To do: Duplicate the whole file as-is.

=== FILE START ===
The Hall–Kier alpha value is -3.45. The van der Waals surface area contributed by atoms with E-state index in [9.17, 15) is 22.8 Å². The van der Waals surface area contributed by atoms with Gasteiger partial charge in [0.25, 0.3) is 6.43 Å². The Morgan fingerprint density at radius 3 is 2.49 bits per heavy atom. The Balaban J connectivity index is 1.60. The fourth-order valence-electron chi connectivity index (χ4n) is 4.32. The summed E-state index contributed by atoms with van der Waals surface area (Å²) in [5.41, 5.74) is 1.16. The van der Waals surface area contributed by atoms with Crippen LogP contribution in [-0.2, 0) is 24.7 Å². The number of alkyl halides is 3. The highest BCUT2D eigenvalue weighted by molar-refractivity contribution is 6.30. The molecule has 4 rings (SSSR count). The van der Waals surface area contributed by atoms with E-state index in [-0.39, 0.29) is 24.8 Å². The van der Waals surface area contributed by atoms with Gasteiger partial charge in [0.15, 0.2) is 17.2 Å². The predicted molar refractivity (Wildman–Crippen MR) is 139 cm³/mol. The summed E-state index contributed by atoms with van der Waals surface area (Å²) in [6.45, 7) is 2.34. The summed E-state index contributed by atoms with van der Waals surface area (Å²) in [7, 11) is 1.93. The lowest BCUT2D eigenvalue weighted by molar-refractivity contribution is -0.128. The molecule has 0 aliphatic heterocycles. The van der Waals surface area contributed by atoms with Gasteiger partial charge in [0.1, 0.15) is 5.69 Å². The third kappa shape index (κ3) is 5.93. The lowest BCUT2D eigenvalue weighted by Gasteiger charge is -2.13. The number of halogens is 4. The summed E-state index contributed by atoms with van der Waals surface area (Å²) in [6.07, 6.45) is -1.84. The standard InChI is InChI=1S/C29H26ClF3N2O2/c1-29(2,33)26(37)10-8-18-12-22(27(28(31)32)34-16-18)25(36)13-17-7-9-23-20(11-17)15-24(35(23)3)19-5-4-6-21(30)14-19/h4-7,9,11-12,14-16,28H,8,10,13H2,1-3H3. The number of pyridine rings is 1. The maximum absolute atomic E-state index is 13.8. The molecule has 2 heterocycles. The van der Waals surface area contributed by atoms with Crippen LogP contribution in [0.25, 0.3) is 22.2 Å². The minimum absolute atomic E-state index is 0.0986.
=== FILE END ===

The Hall–Kier alpha value is -3.45. The van der Waals surface area contributed by atoms with E-state index in [9.17, 15) is 22.8 Å². The van der Waals surface area contributed by atoms with Gasteiger partial charge in [0.25, 0.3) is 6.43 Å². The Morgan fingerprint density at radius 3 is 2.49 bits per heavy atom. The Balaban J connectivity index is 1.60. The fourth-order valence-electron chi connectivity index (χ4n) is 4.32. The summed E-state index contributed by atoms with van der Waals surface area (Å²) in [5.41, 5.74) is 1.16. The van der Waals surface area contributed by atoms with Crippen LogP contribution in [-0.2, 0) is 24.7 Å². The number of alkyl halides is 3. The highest BCUT2D eigenvalue weighted by molar-refractivity contribution is 6.30. The molecule has 4 rings (SSSR count). The van der Waals surface area contributed by atoms with E-state index in [-0.39, 0.29) is 24.8 Å². The van der Waals surface area contributed by atoms with Gasteiger partial charge in [0.15, 0.2) is 17.2 Å². The predicted molar refractivity (Wildman–Crippen MR) is 139 cm³/mol. The summed E-state index contributed by atoms with van der Waals surface area (Å²) in [6.45, 7) is 2.34. The summed E-state index contributed by atoms with van der Waals surface area (Å²) in [7, 11) is 1.93. The lowest BCUT2D eigenvalue weighted by molar-refractivity contribution is -0.128. The molecule has 0 aliphatic heterocycles. The van der Waals surface area contributed by atoms with Gasteiger partial charge in [0.1, 0.15) is 5.69 Å². The third kappa shape index (κ3) is 5.93. The lowest BCUT2D eigenvalue weighted by Gasteiger charge is -2.13. The number of halogens is 4. The summed E-state index contributed by atoms with van der Waals surface area (Å²) in [6.07, 6.45) is -1.84. The standard InChI is InChI=1S/C29H26ClF3N2O2/c1-29(2,33)26(37)10-8-18-12-22(27(28(31)32)34-16-18)25(36)13-17-7-9-23-20(11-17)15-24(35(23)3)19-5-4-6-21(30)14-19/h4-7,9,11-12,14-16,28H,8,10,13H2,1-3H3. The number of pyridine rings is 1. The maximum absolute atomic E-state index is 13.8. The molecule has 2 heterocycles. The van der Waals surface area contributed by atoms with Crippen LogP contribution in [0.25, 0.3) is 22.2 Å². The minimum absolute atomic E-state index is 0.0986.